Millions of children nationwide will begin the new school year learning from home because of the COVID-19 pandemic. The switch to remote learning for U.S. schools has exposed a troubling digital divide between children from low-income families, mostly Black and Latinx students, and their peers from wealthier zip codes.
Education experts fear that the lack of high-speed internet connections and electronic devices needed to access remote instruction will lead to the widening of the achievement gap that has perplexed school districts for decades.
The Boston Consulting Group, a global management consulting firm in partnership with Common Sense, a nonprofit organization that focuses on how media and technology impact children, released a report recently titled “Closing the K-12 Digital Divide in the Age of Distance Learning” that closely examines the nation’s digital divide.
Here’s what they found:
50 million – number of K-12 students who will have to learn remotely this school year
15 million to 16 million – number of students who lack adequate internet or devices to effective learn remotely.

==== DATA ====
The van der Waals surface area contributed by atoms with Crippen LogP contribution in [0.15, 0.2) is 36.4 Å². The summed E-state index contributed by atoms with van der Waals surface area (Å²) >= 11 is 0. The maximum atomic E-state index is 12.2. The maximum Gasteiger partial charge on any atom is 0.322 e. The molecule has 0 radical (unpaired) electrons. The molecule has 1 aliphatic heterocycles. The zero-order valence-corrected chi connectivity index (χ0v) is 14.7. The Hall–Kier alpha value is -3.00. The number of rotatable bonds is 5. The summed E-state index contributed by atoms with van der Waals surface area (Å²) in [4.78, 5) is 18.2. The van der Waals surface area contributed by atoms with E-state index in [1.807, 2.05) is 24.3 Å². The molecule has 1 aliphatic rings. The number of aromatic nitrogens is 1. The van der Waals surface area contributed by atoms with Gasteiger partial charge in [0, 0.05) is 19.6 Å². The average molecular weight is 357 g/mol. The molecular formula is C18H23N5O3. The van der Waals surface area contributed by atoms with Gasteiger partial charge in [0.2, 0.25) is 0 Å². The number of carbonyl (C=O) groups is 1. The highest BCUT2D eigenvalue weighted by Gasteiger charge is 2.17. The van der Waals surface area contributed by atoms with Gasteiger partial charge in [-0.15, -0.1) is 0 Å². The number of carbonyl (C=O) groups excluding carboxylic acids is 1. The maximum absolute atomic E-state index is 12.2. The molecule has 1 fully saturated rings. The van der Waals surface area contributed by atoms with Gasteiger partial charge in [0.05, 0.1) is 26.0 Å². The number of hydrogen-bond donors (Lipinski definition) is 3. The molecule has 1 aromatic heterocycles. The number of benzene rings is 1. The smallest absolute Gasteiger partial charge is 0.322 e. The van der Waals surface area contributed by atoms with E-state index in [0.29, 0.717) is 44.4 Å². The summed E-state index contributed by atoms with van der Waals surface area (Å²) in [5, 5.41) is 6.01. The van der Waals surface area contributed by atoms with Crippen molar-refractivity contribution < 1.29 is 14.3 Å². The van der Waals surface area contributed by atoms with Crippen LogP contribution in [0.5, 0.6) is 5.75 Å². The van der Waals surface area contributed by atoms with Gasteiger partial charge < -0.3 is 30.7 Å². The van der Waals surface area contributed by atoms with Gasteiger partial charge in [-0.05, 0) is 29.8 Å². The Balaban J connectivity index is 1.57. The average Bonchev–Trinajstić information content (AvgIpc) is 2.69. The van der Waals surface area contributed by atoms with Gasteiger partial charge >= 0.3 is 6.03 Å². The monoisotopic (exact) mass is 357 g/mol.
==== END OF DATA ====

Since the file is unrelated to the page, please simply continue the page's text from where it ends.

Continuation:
9 million – number of students who lack both adequate internet and devices
This is where students live who lack adequate internet connection to receive remote instruction:
21% – of students in urban communities
25% – of students in suburban communities
37% – of students in rural communities
How this lack breaks down by race and ethnicity:
18% – of white students who lack an adequate internet connection to learn remotely
26% – of Latinx students
30% – of Black students
35% – of Native American students
300,000 to 400,000 – estimated number of public school teachers who lack access to an adequate internet connection
100,000 – estimated number of teachers who lack electronic devices for remote instruction.
Here’s how North Carolina’s 1.5 million students stack up:
468,967 – number of students without an adequate internet connection for remote learning, or 30%
355,304 – number of students without adequate devices for remote learning, or 23%
And among the state’s nearly 100,000 educators:
9,818 – number of teachers without a high–speed internet connection, or 10%
3,051 – number of teachers without an adequate device for remote learning, or 3%